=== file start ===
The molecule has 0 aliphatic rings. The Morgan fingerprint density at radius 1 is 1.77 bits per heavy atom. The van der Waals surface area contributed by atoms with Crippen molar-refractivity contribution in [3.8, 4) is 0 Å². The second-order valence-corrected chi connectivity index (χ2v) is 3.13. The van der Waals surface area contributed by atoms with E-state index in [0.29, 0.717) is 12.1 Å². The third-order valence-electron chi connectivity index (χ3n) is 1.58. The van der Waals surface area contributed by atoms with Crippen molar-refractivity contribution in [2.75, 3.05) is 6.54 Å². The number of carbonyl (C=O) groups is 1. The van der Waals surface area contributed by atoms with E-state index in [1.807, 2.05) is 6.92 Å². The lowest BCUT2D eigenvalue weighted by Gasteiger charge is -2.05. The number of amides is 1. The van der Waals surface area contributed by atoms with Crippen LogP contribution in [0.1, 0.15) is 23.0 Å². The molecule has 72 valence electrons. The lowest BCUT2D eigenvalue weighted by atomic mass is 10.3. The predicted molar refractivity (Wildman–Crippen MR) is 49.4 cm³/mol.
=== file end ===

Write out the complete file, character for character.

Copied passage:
The molecule has 0 aliphatic rings. The Morgan fingerprint density at radius 1 is 1.77 bits per heavy atom. The van der Waals surface area contributed by atoms with Crippen molar-refractivity contribution in [3.8, 4) is 0 Å². The second-order valence-corrected chi connectivity index (χ2v) is 3.13. The van der Waals surface area contributed by atoms with E-state index in [0.29, 0.717) is 12.1 Å². The third-order valence-electron chi connectivity index (χ3n) is 1.58. The van der Waals surface area contributed by atoms with Crippen molar-refractivity contribution in [2.75, 3.05) is 6.54 Å². The number of carbonyl (C=O) groups is 1. The van der Waals surface area contributed by atoms with E-state index in [1.807, 2.05) is 6.92 Å². The lowest BCUT2D eigenvalue weighted by Gasteiger charge is -2.05. The number of amides is 1. The van der Waals surface area contributed by atoms with Crippen LogP contribution in [0.1, 0.15) is 23.0 Å². The molecule has 72 valence electrons. The lowest BCUT2D eigenvalue weighted by atomic mass is 10.3. The predicted molar refractivity (Wildman–Crippen MR) is 49.4 cm³/mol.